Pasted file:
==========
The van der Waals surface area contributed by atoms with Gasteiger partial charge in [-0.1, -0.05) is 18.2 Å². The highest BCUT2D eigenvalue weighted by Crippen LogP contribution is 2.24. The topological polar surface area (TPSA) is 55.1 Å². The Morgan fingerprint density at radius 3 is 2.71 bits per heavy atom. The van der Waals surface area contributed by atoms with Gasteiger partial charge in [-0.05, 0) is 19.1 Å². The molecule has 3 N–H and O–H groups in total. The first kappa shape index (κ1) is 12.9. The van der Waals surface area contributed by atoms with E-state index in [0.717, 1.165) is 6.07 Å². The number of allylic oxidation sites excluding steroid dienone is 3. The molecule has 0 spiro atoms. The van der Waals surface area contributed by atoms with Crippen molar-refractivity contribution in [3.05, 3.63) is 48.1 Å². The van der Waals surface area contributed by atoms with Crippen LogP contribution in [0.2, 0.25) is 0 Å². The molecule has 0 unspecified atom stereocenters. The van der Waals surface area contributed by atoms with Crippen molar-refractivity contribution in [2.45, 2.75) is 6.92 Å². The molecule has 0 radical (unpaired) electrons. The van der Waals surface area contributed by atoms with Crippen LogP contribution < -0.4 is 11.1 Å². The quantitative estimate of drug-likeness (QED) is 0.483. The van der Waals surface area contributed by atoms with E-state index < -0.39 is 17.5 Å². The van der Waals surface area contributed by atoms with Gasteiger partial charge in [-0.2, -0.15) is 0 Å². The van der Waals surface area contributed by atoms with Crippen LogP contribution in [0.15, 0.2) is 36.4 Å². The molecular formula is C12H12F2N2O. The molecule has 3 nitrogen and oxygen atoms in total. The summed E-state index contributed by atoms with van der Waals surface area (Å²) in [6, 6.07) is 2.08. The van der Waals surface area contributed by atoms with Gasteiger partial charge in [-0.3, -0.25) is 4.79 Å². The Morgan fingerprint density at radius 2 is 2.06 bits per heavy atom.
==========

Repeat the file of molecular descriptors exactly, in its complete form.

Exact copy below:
The van der Waals surface area contributed by atoms with Gasteiger partial charge in [-0.1, -0.05) is 18.2 Å². The highest BCUT2D eigenvalue weighted by Crippen LogP contribution is 2.24. The topological polar surface area (TPSA) is 55.1 Å². The Morgan fingerprint density at radius 3 is 2.71 bits per heavy atom. The van der Waals surface area contributed by atoms with Gasteiger partial charge in [-0.05, 0) is 19.1 Å². The molecule has 3 N–H and O–H groups in total. The first kappa shape index (κ1) is 12.9. The van der Waals surface area contributed by atoms with E-state index in [0.717, 1.165) is 6.07 Å². The number of allylic oxidation sites excluding steroid dienone is 3. The molecule has 0 spiro atoms. The van der Waals surface area contributed by atoms with Crippen molar-refractivity contribution in [3.05, 3.63) is 48.1 Å². The van der Waals surface area contributed by atoms with Crippen LogP contribution in [0.2, 0.25) is 0 Å². The molecule has 0 unspecified atom stereocenters. The van der Waals surface area contributed by atoms with Crippen molar-refractivity contribution in [2.45, 2.75) is 6.92 Å². The molecule has 0 radical (unpaired) electrons. The van der Waals surface area contributed by atoms with Crippen LogP contribution < -0.4 is 11.1 Å². The quantitative estimate of drug-likeness (QED) is 0.483. The van der Waals surface area contributed by atoms with E-state index < -0.39 is 17.5 Å². The van der Waals surface area contributed by atoms with Gasteiger partial charge in [-0.2, -0.15) is 0 Å². The van der Waals surface area contributed by atoms with Crippen LogP contribution in [0.15, 0.2) is 36.4 Å². The molecular formula is C12H12F2N2O. The molecule has 3 nitrogen and oxygen atoms in total. The summed E-state index contributed by atoms with van der Waals surface area (Å²) in [6, 6.07) is 2.08. The van der Waals surface area contributed by atoms with Gasteiger partial charge in [-0.3, -0.25) is 4.79 Å². The Morgan fingerprint density at radius 2 is 2.06 bits per heavy atom.